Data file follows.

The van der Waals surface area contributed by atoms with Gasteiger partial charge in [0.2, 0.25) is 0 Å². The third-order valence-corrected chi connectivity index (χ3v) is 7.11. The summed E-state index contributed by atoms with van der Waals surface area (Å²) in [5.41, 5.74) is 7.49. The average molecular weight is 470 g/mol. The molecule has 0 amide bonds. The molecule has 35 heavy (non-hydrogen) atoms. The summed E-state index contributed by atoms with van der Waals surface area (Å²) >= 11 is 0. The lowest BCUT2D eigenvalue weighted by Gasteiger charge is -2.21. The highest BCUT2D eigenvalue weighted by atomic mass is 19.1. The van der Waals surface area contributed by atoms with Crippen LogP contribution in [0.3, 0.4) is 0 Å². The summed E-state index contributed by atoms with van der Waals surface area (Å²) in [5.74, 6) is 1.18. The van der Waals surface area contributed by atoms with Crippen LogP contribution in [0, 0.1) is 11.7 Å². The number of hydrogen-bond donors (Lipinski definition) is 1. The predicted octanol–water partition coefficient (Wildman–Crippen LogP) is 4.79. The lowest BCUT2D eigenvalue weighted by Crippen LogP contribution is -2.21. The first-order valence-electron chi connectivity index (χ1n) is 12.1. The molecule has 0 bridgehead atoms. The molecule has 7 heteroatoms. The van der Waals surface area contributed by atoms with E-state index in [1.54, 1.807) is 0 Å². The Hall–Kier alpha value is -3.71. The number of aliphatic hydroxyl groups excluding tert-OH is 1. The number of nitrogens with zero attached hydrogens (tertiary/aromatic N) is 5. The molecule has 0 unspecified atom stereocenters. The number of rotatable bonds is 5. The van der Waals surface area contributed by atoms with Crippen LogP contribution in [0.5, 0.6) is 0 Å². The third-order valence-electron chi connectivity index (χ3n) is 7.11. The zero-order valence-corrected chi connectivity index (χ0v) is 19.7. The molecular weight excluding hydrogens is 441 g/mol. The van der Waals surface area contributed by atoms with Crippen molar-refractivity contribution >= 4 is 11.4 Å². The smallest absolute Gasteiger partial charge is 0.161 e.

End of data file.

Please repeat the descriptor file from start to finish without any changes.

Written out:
The van der Waals surface area contributed by atoms with Gasteiger partial charge in [0.2, 0.25) is 0 Å². The third-order valence-corrected chi connectivity index (χ3v) is 7.11. The summed E-state index contributed by atoms with van der Waals surface area (Å²) in [5.41, 5.74) is 7.49. The average molecular weight is 470 g/mol. The molecule has 0 amide bonds. The molecule has 35 heavy (non-hydrogen) atoms. The summed E-state index contributed by atoms with van der Waals surface area (Å²) >= 11 is 0. The lowest BCUT2D eigenvalue weighted by Gasteiger charge is -2.21. The highest BCUT2D eigenvalue weighted by atomic mass is 19.1. The van der Waals surface area contributed by atoms with Crippen LogP contribution in [0.3, 0.4) is 0 Å². The summed E-state index contributed by atoms with van der Waals surface area (Å²) in [5.74, 6) is 1.18. The van der Waals surface area contributed by atoms with Crippen LogP contribution in [0, 0.1) is 11.7 Å². The number of hydrogen-bond donors (Lipinski definition) is 1. The predicted octanol–water partition coefficient (Wildman–Crippen LogP) is 4.79. The lowest BCUT2D eigenvalue weighted by Crippen LogP contribution is -2.21. The first-order valence-electron chi connectivity index (χ1n) is 12.1. The molecule has 0 bridgehead atoms. The molecule has 7 heteroatoms. The van der Waals surface area contributed by atoms with E-state index in [1.54, 1.807) is 0 Å². The Hall–Kier alpha value is -3.71. The number of aliphatic hydroxyl groups excluding tert-OH is 1. The number of nitrogens with zero attached hydrogens (tertiary/aromatic N) is 5. The molecule has 0 unspecified atom stereocenters. The number of rotatable bonds is 5. The van der Waals surface area contributed by atoms with Crippen LogP contribution in [0.5, 0.6) is 0 Å². The third-order valence-electron chi connectivity index (χ3n) is 7.11. The zero-order valence-corrected chi connectivity index (χ0v) is 19.7. The molecular weight excluding hydrogens is 441 g/mol. The van der Waals surface area contributed by atoms with Crippen molar-refractivity contribution >= 4 is 11.4 Å². The smallest absolute Gasteiger partial charge is 0.161 e.